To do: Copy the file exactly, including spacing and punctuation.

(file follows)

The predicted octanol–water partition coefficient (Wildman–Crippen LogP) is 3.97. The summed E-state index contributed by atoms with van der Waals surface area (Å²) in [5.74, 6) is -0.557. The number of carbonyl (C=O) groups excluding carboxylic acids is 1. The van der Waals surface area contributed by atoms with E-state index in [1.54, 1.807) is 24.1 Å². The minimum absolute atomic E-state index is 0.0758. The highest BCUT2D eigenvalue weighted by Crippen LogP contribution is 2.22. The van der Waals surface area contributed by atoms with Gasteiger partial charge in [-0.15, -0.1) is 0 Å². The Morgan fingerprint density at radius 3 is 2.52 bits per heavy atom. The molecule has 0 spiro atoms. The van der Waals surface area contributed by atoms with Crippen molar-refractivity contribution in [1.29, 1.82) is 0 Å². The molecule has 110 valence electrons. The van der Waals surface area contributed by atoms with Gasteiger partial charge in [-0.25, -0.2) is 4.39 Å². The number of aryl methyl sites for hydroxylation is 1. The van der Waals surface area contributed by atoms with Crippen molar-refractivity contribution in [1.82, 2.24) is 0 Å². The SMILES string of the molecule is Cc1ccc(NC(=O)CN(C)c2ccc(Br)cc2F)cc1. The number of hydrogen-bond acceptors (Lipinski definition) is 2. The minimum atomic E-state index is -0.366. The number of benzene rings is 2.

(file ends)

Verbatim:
The predicted octanol–water partition coefficient (Wildman–Crippen LogP) is 3.97. The summed E-state index contributed by atoms with van der Waals surface area (Å²) in [5.74, 6) is -0.557. The number of carbonyl (C=O) groups excluding carboxylic acids is 1. The van der Waals surface area contributed by atoms with E-state index in [1.54, 1.807) is 24.1 Å². The minimum absolute atomic E-state index is 0.0758. The highest BCUT2D eigenvalue weighted by Crippen LogP contribution is 2.22. The van der Waals surface area contributed by atoms with Gasteiger partial charge in [-0.15, -0.1) is 0 Å². The Morgan fingerprint density at radius 3 is 2.52 bits per heavy atom. The molecule has 0 spiro atoms. The van der Waals surface area contributed by atoms with Crippen molar-refractivity contribution in [1.29, 1.82) is 0 Å². The molecule has 110 valence electrons. The van der Waals surface area contributed by atoms with Gasteiger partial charge in [-0.25, -0.2) is 4.39 Å². The number of aryl methyl sites for hydroxylation is 1. The van der Waals surface area contributed by atoms with Crippen molar-refractivity contribution in [1.82, 2.24) is 0 Å². The SMILES string of the molecule is Cc1ccc(NC(=O)CN(C)c2ccc(Br)cc2F)cc1. The number of hydrogen-bond acceptors (Lipinski definition) is 2. The minimum atomic E-state index is -0.366. The number of benzene rings is 2.